It was an excellent choice, then, to place that decisive episode of pure flashback with just two more episodes left. “Legacy” is one of two episodes that finely showcase just what VanCamp’s abilities are (the other being the finale) whilst being devoted to uncovering the drama behind the shenanigans. It also offered necessary shades into the lives of the Grayson’s allowing Stowe to add further shades to a character that could have easily become a monotone. The Grayson children despite my general appreciation for the performers have been one of the things closest to an albatross on the show, and their lack of presence didn’t hurt the episode any.

There was a moment after that ungodly hiatus, during Daniel’s trial, where things got just a bit too inundated with the tangential (Victoria’s love affair with the painter, anyone?) and a significant amount of the Declan/Charlotte drama suffers not so much from being badly written, or poorly acted but from lacking a compelling pull tying it to the main arc OR that effervescent spin on the norm which makes the show such an effective one. And, I will admit, their arc in the final episode makes me somewhat worried. Sure, Christa B. Allen sells that final moment opposite Stowe, but where else can her trajectory if they don’t indeed let go of the character? Which, of course, brings me to one of the major cliff-hangers – Victoria’s fate. Structurally, in lieu of how VanCamp has developed it’d be a stroke of fearless genius for her to carry the show by her lonesome next season and regarding the narrative, after defying Conrad what else can Victoria do? I also worry that after such an accident, any way of making Victoria live will disappoint.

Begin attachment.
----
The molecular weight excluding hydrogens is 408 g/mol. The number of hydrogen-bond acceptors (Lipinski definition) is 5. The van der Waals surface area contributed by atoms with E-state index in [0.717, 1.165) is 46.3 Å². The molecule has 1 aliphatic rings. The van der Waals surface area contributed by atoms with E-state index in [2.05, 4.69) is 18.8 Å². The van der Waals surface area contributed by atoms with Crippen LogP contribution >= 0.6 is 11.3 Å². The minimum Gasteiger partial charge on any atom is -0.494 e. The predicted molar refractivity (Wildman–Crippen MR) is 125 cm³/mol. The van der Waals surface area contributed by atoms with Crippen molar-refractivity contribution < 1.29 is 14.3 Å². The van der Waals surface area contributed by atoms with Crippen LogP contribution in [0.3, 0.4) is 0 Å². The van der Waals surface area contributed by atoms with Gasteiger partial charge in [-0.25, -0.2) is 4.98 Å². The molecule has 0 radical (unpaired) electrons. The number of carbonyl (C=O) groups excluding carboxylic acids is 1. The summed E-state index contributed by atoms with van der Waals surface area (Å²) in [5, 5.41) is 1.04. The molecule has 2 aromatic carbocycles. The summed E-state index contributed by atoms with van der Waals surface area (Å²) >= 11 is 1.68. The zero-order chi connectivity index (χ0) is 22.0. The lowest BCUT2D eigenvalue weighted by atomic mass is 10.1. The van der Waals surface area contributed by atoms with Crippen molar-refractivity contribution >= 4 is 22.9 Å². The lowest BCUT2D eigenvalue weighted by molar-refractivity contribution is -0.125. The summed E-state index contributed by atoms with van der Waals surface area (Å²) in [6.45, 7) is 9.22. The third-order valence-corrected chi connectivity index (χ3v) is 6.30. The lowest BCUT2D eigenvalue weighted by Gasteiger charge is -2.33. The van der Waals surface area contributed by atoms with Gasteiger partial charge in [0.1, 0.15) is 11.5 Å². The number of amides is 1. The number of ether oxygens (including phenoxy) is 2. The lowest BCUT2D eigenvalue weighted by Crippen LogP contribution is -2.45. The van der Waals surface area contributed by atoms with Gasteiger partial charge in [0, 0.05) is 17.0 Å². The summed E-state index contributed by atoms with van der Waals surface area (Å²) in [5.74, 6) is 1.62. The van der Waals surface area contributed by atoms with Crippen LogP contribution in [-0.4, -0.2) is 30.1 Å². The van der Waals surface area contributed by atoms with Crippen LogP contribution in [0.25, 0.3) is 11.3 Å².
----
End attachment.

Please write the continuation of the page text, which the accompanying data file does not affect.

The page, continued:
Still, I’m getting ahead of myself. When Nolan (one of the year’s most vividly performed and imagined creations) tells Batmanda to wait before she gets “revenge-y”, he’s right. In fact, it’d be judicious to judge this excellent season on the merits of all that could go kaput next year. For now, I’ll enjoy one of the finest additions to this year’s television schedule. Revenge has been a story of many things in many ways, but I’m ultimately glad how its returned to its focus on the shifty Batmanda. I hope Kelley keeps up the good work. He’s done well so far in providing Margarita Levieva with a character with so many interesting developments that I’m always intrigued by her presence – pregnancy and all. Batmanda and Victoria Grayson (and her immovable hair) have emerged as television women to hold their own. And, Nolan Ross is an idol for the ages. Revenge has done many things right this season. Will it get them as right in the next? I don’t know, I hope so. And with the quality of the first season, why should I be hopeful?

Best Episodes: Episode 4 – “Duplicity”; Episode 14 – “Perception”; Episode 22 – “Reckoning”

Weakest Episode: Episode 17 – “Doubt”

Season Grade: B+
Season MVP (Regular): Gabriel Mann
Season MVP (Recurring): Margarita Levieva
         
(Previous Season Recaps: 30 Rock, Parks and Recreation vs The Good Wife, Shameless)
      
How well has Revenge worked for you in its first season?

1 comment:

Paolo said...

Somebody's probably writing some dissertation on how, as Conrad and Nolan both reveal, that 'it's been decided' and that 'this goes far beyond' is some symbolic generation thing of how even a self-made woman like her can't exonerate her father and correct the mistakes and the greed of past generations. I also keep wondering why Kelley decided to use women to struggle with these dilemmas, but on a surface level I'm thanking him because he gave Vancamp and Stowe and Levieva a lot to do.